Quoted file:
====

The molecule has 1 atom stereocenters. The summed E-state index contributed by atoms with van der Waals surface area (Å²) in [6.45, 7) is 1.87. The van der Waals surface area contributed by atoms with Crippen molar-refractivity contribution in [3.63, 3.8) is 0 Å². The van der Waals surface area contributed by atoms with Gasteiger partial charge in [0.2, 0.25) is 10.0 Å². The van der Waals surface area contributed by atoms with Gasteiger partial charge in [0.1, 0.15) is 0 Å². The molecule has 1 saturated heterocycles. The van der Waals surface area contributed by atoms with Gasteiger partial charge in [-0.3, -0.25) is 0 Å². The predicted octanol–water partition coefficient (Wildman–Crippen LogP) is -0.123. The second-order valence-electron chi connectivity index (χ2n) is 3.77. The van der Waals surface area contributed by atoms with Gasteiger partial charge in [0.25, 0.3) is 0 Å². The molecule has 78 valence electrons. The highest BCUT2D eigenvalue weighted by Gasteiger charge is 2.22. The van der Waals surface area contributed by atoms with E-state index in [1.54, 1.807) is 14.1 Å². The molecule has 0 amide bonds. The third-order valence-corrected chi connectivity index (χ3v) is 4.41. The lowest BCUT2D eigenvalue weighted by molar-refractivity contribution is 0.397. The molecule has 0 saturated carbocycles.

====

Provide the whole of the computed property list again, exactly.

The molecule has 1 atom stereocenters. The summed E-state index contributed by atoms with van der Waals surface area (Å²) in [6.45, 7) is 1.87. The van der Waals surface area contributed by atoms with Crippen molar-refractivity contribution in [3.63, 3.8) is 0 Å². The van der Waals surface area contributed by atoms with Gasteiger partial charge in [0.2, 0.25) is 10.0 Å². The van der Waals surface area contributed by atoms with Gasteiger partial charge in [0.1, 0.15) is 0 Å². The molecule has 1 saturated heterocycles. The van der Waals surface area contributed by atoms with Gasteiger partial charge in [-0.3, -0.25) is 0 Å². The predicted octanol–water partition coefficient (Wildman–Crippen LogP) is -0.123. The second-order valence-electron chi connectivity index (χ2n) is 3.77. The van der Waals surface area contributed by atoms with Gasteiger partial charge in [0.25, 0.3) is 0 Å². The molecule has 78 valence electrons. The highest BCUT2D eigenvalue weighted by Gasteiger charge is 2.22. The van der Waals surface area contributed by atoms with E-state index in [1.54, 1.807) is 14.1 Å². The molecule has 0 amide bonds. The third-order valence-corrected chi connectivity index (χ3v) is 4.41. The lowest BCUT2D eigenvalue weighted by molar-refractivity contribution is 0.397. The molecule has 0 saturated carbocycles.